SUE Graham’s love for live leapt off the canvas in the joyful colours of her oils and acrylics.
It was equally evident in the enthusiasm with which she welcomed visitors into her studio during Bucks Art Weeks events and only too obvious in the excitement with which she embraced her family’s ambitious rewilding project on the Scottish island of Gigha.
Typically, it also shone through in the upbeat optimism with which she faced up to her cancer treatment, playing down the pain, nausea and fear associated with the relentless hospital visits.
“This cancer thing and the shadow it inevitably casts makes me live quite intensely,” she said last August.
But a few short months later, her family wrote on her Facebook page: “It is with utmost sadness that we share the news that Sue Graham passed away on 16th January 2022. We know she was loved by so many of you and that this news may come as a shock.”
The shock was only too clear in the tributes which followed, to “a magical human and utterly beautiful person” whose art brought so much joy to so many.
Many of her paintings are inspired by the local landscape and a series of her oils which she started back in 2008 reflected her love of the dawn chorus and paved the way for the Gigha rewilding project, as we wrote in April 2020.
Sue was quick to spot the declining volume of local birdsong, long before the loss started to hit the national headlines.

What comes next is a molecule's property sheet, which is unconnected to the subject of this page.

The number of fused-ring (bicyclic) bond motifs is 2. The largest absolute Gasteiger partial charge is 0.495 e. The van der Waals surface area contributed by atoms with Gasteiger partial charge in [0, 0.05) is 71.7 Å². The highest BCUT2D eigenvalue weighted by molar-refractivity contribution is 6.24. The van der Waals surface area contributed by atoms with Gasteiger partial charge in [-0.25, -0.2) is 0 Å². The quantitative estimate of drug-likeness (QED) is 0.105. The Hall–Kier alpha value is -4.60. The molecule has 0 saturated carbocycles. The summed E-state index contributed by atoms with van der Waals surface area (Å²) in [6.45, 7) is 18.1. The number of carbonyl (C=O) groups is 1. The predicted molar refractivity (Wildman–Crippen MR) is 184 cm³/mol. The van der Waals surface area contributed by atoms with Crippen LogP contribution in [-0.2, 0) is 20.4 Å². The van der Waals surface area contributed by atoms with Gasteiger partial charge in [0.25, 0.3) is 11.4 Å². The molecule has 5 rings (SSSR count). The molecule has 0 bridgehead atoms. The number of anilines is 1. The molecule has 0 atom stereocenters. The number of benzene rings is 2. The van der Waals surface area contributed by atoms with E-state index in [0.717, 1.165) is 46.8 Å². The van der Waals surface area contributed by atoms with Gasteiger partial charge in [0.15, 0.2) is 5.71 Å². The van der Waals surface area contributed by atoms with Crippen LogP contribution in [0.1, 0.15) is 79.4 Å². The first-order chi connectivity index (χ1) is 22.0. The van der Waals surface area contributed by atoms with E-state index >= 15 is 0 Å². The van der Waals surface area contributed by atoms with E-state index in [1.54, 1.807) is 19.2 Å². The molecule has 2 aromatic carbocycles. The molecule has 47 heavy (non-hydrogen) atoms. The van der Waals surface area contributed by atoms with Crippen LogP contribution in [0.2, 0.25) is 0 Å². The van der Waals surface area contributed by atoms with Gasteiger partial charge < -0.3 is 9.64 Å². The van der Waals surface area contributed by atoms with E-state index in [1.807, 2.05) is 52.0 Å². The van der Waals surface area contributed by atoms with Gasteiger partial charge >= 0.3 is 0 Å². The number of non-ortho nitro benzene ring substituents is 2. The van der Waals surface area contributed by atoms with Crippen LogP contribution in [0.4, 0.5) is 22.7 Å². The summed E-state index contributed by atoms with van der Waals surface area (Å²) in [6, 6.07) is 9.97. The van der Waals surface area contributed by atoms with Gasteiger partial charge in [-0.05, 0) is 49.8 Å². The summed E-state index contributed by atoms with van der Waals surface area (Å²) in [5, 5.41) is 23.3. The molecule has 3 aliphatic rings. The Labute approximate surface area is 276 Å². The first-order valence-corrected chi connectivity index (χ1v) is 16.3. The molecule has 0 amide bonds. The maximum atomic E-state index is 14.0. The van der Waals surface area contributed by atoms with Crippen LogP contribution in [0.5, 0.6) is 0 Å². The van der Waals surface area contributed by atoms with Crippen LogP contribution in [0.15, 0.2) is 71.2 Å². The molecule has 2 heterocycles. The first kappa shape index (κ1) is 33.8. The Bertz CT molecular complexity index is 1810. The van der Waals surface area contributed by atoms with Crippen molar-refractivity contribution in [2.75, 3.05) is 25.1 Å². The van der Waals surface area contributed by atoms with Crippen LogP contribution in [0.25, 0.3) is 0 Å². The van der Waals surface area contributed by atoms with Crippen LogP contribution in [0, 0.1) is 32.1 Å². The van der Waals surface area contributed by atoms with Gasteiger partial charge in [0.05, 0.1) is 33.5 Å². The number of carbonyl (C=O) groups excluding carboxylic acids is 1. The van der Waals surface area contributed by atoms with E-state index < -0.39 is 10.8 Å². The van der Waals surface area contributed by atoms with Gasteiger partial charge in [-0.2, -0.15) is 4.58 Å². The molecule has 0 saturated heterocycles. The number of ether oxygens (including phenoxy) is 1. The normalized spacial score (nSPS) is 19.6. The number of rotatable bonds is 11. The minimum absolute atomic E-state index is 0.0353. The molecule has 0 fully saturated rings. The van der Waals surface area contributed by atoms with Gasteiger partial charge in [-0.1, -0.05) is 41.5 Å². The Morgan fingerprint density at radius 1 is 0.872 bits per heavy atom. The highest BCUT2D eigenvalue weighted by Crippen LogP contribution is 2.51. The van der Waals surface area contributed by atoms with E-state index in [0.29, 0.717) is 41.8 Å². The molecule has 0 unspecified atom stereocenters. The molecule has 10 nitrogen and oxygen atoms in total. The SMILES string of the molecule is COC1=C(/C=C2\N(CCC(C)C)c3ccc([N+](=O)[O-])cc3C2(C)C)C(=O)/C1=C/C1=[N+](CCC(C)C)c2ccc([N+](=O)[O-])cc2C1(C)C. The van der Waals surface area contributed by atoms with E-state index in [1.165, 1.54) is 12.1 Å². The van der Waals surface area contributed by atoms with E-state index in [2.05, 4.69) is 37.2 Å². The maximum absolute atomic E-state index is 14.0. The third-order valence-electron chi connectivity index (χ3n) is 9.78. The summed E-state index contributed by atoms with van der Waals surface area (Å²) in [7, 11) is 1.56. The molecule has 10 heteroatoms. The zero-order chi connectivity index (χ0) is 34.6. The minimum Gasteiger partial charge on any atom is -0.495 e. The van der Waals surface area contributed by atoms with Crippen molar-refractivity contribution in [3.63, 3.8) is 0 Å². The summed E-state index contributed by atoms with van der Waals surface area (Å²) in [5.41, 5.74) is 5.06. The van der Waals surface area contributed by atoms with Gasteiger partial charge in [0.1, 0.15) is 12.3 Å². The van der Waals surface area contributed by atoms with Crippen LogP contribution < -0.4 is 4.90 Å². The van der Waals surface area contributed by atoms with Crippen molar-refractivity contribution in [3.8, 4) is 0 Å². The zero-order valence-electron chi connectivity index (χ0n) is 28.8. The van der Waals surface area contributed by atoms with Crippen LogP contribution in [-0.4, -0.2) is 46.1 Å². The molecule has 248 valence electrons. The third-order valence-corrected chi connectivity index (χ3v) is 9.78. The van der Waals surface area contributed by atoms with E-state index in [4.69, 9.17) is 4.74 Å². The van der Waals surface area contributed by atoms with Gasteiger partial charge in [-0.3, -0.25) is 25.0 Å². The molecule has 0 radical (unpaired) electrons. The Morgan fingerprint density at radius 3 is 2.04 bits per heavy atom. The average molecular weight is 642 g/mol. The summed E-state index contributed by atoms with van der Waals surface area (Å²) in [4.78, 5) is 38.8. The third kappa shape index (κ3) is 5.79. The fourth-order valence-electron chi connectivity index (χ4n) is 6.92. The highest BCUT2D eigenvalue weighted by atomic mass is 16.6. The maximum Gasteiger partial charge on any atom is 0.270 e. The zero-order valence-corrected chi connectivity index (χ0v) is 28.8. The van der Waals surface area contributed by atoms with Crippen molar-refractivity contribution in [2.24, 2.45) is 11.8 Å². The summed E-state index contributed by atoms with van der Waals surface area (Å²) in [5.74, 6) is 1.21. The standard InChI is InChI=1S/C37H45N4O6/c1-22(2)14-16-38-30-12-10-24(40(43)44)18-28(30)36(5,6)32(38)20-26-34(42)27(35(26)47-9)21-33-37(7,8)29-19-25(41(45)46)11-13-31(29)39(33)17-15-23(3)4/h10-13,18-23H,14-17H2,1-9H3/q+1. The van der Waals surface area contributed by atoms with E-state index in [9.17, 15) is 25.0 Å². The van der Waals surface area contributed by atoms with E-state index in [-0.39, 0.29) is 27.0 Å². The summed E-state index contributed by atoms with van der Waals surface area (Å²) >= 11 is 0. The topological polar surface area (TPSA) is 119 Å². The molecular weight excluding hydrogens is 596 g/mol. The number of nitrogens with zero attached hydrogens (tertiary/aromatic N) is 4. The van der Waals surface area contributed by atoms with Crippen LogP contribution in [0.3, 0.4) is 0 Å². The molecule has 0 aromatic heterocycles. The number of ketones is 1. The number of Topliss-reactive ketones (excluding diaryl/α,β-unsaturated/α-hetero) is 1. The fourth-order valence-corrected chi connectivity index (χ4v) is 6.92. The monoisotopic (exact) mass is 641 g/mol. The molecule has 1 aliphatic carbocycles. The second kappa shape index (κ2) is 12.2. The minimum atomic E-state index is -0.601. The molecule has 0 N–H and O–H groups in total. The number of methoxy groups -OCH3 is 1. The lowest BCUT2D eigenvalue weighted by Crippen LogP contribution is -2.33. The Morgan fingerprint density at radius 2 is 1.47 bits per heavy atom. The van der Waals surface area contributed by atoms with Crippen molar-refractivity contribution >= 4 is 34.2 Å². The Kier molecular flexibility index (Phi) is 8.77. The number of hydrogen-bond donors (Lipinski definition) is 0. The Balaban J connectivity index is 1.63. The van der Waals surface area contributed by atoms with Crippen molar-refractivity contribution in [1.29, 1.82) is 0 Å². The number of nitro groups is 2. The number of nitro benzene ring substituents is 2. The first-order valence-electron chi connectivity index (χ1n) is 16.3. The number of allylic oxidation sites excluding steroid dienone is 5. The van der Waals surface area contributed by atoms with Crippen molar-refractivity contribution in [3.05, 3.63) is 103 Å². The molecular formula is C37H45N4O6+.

The missing songbirds were not only to feature in a vivid series of paintings, but reflected broader environmental worries increasingly affecting the lives of the artist and her research scientist husband Gabriel Waksman – a professor of biochemistry and molecular biology.
Vibrant, positive and inspirational, it was typical that Sue felt driven to do something more for the planet – and thousands of young saplings on a remote Scottish island bear testimony to her determination and fortitude.
“You think, ‘How much time have I got left?’ and of course it was always a project we should have started 20 years ago,” Sue admitted.
But she also insisted: “Planting trees is the best thing we can do for the future. I know it’s a drop in the ocean in terms of carbon capture, but I needed to sleep better at night.”